The Convention Center is said to be an economic driver that brings in outside visitors to Spokane, and this is the justification for continually expanding the facilities.  In just a few years, the PFD will seek additional taxes to expand again.

Does this economic driver work? Here is a comparison of airport usage versus convention center usage. Visually, there is no correlation; statistically, the R-squared value of the correlation is 1.6% (meaning zilch correlation).

AirVsConvention

If the Convention Center brings in outside visitors, they do not arrive by air or the number is so insignificant as to have no impact.

The air passenger data was scaled to a similar range to the Convention Center attendance for the purpose of comparison. In the chart above, the Y-axis shows convention center attendance; multiply by 10 for the air passenger number.

There is no correlation with jobs, either.

The top 2 largest events account for more than 25% of all usage:

  • Bloomsday, 47,346 people
  • PNQ Volleyball, 44,461 people

Outside of those two events, the remaining events average less than 700 people per day, the rest of the year. 

The Convention Center was just expanded so it can accommodate large events. Unfortunately, for a facility designed to accommodate up to 6,500 people, actual utilization is closer to 10% of best case, most of the year.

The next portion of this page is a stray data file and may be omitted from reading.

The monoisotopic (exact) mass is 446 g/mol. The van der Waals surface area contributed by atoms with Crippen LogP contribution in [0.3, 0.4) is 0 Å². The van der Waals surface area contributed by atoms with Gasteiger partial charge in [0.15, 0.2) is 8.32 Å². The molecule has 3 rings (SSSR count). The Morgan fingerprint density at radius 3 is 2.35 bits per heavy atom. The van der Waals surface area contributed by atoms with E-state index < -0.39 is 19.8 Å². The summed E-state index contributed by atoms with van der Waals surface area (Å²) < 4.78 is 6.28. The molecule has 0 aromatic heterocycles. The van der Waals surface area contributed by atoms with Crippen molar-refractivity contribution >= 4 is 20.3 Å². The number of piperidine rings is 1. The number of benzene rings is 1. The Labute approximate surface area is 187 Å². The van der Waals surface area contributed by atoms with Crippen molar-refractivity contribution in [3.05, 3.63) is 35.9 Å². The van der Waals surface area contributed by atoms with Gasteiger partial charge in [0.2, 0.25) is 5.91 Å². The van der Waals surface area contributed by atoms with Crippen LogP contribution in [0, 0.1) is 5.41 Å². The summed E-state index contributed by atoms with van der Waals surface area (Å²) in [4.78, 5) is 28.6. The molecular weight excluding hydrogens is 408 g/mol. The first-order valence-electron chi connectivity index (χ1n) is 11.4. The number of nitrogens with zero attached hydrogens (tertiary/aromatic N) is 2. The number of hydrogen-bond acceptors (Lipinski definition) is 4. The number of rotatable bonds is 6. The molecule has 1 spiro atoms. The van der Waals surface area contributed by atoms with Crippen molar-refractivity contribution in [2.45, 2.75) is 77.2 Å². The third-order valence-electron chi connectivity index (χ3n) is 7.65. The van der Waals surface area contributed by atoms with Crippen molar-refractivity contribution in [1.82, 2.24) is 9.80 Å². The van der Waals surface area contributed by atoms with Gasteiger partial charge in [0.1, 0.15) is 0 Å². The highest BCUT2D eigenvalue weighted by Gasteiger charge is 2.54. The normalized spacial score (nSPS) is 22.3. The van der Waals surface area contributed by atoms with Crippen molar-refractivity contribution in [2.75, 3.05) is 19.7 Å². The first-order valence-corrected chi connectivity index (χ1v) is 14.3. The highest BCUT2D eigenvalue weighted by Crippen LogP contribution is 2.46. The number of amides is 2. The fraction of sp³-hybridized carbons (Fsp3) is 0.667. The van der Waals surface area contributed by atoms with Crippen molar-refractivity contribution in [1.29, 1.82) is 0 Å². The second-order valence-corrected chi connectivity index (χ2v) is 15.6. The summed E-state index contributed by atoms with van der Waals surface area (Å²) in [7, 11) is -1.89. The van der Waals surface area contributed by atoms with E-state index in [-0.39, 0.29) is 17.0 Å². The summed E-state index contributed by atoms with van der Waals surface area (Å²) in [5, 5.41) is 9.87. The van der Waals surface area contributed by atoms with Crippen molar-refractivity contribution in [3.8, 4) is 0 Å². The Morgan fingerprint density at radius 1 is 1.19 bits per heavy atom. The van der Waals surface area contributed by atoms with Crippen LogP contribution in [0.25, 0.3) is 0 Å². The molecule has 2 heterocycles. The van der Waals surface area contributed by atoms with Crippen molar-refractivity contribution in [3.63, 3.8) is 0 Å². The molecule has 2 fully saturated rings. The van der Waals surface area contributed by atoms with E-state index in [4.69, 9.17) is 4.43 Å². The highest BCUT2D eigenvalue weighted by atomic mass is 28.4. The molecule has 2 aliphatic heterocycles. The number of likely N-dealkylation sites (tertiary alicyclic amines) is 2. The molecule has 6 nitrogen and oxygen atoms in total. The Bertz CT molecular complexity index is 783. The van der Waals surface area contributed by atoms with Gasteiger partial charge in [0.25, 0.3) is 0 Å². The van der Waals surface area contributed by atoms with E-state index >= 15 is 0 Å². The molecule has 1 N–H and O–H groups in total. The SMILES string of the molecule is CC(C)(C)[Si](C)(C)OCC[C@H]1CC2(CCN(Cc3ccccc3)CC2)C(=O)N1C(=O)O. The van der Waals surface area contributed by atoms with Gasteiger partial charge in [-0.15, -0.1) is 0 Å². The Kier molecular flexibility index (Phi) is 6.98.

Spokane Convention Center Usage By Month

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Spokane Arena By Month

For many months, the facility is almost unused.

SpokaneArenaByMonth

Spokane INB Performing Arts Center

The INB Performing Arts Center is barely used for several months of the year.

SpokaneINBByMonthAll charts come from the SpokanePFD.org web site and the 2014 end of year annual report produced by the Spokane PFD.

Keep this in mind when in 2 or 3 more years, the Spokane PFD comes asking for more money for yet another expansion of their empty facilities.

Hoopfest Ironman

EXCLUSIVE: Spokane Public Facilities District (PFD) Attendance thru 2014

The following charts show the attendance trend through the end of 2014 for Spokane PFD facilities.

The upward growth at the right of the combined “all facilities” attendance is due almost entirely to a sharp upwards trend at the Convention Center in 2014. Combined facilities attendance trend still remains slightly down over the 15 year period since 2000.

AllFacilities

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The Convention Center experienced its first significant increase in attendance in a decade. Two events accounted for nearly 30% of all usage during the entire year. (Most of the year, the facility is used sparsely with small meetings of 100 or so people each day.)

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This increase occurred prior to the completion of the third expansion of the Convention Center facilities, which opened in early 2015.  After more than a dozen years of flat to downward usage, and three taxpayer funded expansion projects, the CC has broken through its past “no growth” ceiling.

The above charts have never appeared in any Spokane media outlets – the attendance figures are intended to be top secret, apparently. All data comes from the Spokane PFD.